A U.S. arm of Royal Dutch Shell plc, which holds more than three million acres of unconventional leasehold in North America, on Wednesday said it would be more transparent in its tight/shale oil and gas operations and released a set of “rigorous” rules that it uses in drilling operations. In addition, the oil major said it supported disclosing the chemicals that are used in hydraulic fracturing (fracking) operations.
The rules were unveiled at the 2011 Aspen Ideas Festival in Aspen, CO. Shell long has been a big player in North America’s onshore and today has a leasehold that extends across about 3.6 million acres. Last year Shell paid $4.7 billion to acquire East Resources Inc., which gave it a substantial foothold in the Marcellus and Eagle Ford shales (see Daily GPI, June 1, 2010). In addition to a tight gas position in the Pinedale Anticline in Wyoming, Shell also operates in the Haynesville Shale in Texas and Louisiana, and in Western Canada through the 2008 acquisition of Duvernay Oil Corp. (see Daily GPI, July 15, 2008).
Shell said it was “openly sharing these operating principles to address public concern about tight/shale oil and gas development — especially regarding hydraulic fracturing” — to encourage feedback from its stakeholders.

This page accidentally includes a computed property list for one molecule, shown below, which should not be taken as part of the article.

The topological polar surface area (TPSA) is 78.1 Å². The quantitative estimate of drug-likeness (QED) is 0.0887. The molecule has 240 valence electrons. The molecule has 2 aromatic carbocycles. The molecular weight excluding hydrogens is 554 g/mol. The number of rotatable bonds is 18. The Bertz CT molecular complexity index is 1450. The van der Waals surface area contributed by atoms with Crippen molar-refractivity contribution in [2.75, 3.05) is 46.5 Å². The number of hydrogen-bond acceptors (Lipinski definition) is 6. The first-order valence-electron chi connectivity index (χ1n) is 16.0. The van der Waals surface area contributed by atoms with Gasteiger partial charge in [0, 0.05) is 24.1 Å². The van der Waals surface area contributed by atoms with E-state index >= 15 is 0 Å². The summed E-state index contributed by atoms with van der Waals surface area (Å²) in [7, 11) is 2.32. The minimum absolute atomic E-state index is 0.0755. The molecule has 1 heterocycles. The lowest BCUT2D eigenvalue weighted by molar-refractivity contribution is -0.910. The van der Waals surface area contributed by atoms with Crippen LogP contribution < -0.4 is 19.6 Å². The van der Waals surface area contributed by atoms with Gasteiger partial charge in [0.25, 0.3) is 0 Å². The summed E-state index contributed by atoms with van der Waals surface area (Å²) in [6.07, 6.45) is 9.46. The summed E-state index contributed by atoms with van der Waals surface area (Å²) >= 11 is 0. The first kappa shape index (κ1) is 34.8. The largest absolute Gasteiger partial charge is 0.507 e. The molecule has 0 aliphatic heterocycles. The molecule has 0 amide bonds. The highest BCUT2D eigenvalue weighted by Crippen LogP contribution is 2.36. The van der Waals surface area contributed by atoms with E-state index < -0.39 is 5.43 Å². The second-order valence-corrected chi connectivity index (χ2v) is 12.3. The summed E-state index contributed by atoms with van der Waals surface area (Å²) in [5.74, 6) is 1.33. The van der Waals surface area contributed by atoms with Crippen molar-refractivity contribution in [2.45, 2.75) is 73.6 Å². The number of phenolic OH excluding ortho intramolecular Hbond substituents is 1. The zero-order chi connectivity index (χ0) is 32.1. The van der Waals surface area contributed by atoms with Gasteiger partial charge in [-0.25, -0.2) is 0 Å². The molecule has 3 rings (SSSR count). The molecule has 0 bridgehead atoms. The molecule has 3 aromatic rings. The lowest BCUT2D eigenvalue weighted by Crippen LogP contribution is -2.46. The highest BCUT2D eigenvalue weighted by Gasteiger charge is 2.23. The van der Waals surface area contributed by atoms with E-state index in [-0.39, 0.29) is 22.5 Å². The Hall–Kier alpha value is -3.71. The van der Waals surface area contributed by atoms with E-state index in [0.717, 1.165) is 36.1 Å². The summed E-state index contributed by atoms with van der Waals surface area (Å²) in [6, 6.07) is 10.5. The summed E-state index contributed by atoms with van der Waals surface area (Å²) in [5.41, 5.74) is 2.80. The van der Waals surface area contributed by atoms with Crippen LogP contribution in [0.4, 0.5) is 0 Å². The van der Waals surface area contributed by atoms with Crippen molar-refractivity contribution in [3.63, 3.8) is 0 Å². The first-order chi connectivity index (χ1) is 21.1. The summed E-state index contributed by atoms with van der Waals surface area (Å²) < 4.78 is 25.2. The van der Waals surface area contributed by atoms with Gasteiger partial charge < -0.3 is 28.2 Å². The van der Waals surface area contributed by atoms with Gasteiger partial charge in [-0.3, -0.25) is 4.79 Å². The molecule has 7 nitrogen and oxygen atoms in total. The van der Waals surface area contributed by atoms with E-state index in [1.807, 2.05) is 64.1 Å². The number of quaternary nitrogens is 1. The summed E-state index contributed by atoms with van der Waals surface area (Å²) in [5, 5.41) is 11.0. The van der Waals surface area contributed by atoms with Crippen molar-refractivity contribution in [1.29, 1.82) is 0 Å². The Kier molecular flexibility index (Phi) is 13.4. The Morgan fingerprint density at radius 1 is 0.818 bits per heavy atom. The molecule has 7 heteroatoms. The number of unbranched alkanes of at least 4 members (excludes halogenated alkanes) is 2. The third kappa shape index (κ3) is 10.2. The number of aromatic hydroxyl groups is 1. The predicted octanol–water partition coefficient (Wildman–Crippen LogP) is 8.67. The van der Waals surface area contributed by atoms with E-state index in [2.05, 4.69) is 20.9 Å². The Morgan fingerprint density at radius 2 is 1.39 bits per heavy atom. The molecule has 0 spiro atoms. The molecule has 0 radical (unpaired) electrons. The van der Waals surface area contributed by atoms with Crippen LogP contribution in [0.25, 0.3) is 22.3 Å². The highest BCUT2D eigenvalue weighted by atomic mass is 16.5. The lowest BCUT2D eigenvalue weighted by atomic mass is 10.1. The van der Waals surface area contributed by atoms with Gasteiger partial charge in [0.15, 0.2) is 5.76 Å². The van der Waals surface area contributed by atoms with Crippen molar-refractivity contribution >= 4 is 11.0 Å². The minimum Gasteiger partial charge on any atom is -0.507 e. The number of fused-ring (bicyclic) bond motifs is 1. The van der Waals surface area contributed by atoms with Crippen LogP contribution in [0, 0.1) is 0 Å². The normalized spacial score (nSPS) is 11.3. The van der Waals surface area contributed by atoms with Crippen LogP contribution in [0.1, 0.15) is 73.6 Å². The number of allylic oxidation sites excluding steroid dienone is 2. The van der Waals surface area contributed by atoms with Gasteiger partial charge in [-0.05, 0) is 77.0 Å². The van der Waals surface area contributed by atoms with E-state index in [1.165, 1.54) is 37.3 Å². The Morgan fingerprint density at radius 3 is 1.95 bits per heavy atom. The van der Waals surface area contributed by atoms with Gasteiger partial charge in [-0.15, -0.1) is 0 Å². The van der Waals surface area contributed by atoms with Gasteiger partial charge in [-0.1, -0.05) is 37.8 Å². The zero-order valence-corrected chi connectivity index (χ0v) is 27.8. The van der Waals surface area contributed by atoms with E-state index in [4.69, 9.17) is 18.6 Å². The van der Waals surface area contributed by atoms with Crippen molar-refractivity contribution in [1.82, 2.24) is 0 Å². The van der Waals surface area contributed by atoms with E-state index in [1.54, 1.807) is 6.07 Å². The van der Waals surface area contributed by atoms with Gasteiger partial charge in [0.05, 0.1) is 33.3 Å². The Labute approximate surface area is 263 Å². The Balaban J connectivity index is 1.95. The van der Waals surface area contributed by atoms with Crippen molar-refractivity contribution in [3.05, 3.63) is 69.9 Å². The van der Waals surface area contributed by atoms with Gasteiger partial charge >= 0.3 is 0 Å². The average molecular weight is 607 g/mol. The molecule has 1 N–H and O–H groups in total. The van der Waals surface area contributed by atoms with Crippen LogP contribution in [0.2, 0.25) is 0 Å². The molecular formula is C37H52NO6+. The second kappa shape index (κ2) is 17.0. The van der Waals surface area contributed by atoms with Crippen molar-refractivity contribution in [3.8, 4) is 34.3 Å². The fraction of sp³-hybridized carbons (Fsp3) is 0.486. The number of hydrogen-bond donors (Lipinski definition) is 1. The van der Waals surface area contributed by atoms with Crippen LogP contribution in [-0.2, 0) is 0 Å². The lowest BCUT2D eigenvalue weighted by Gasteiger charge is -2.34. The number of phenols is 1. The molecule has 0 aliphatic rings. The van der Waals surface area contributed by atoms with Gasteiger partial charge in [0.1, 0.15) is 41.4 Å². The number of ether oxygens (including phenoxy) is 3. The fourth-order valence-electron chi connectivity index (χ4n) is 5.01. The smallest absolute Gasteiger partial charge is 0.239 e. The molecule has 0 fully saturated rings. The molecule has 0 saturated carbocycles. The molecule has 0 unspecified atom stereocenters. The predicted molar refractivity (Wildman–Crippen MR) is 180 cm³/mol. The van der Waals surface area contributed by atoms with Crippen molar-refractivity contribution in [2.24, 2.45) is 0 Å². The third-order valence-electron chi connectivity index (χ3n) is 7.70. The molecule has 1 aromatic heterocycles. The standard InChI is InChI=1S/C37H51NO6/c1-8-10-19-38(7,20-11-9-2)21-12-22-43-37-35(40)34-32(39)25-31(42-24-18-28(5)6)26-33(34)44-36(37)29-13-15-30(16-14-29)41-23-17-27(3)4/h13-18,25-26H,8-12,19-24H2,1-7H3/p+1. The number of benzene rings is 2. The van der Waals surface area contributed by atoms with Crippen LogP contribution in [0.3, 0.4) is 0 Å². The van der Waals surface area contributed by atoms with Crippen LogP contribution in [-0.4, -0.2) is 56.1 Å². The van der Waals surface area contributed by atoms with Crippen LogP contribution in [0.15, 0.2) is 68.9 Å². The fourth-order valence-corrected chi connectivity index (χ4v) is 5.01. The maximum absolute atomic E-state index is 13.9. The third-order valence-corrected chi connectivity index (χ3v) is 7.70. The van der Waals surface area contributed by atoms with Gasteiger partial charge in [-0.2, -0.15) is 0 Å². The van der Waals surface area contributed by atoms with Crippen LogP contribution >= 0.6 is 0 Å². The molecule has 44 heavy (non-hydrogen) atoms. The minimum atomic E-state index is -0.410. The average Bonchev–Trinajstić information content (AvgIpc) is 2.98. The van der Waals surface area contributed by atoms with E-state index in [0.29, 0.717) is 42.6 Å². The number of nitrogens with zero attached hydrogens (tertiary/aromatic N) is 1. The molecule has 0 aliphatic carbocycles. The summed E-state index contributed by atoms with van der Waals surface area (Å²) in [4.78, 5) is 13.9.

“We understand there is concern around the development of shale gas, and we must give the public more knowledge of how we operate,” said Shell Oil Co. President Marvin Odum. “People have asked the industry for transparency; we have listened and are responding.”
Because fracking’s effect on water supplies “has attracted a great deal of attention in recent months,” Shell describes how it mandates well construction to reduce the risk of contamination.
Shell also said it supported disclosing the chemicals used in fracking fluids, as well as monitoring groundwater and reducing the amount of water used to drill wells. It noted, for example, that in the Marcellus Shale it recycles “almost 100% of produced fluids, substantially reducing our fluid waste and reducing the amount of water volumes needed for hydraulic fracturing.”
Shell pointed to the “abundance of natural gas” and the estimated 250-year supply estimated by the International Energy Agency (IEA), which said about half is contained in shales, tight sandstones and coal beds. More than one-third of the global gas production increase, forecasted by the IEA over the next 25 years, could come from these sources, the oil major noted.
“If the innumerable benefits of natural gas are to be realized, we must address the concerns of citizens and share the principles that we hold ourselves to at Shell,” said Odum. “These principles manage the risk we know exists when producing energy, but just as importantly, they demonstrate our operational integrity and focus on collaboration, underpinning our belief that natural gas can be produced safely and responsibly.”
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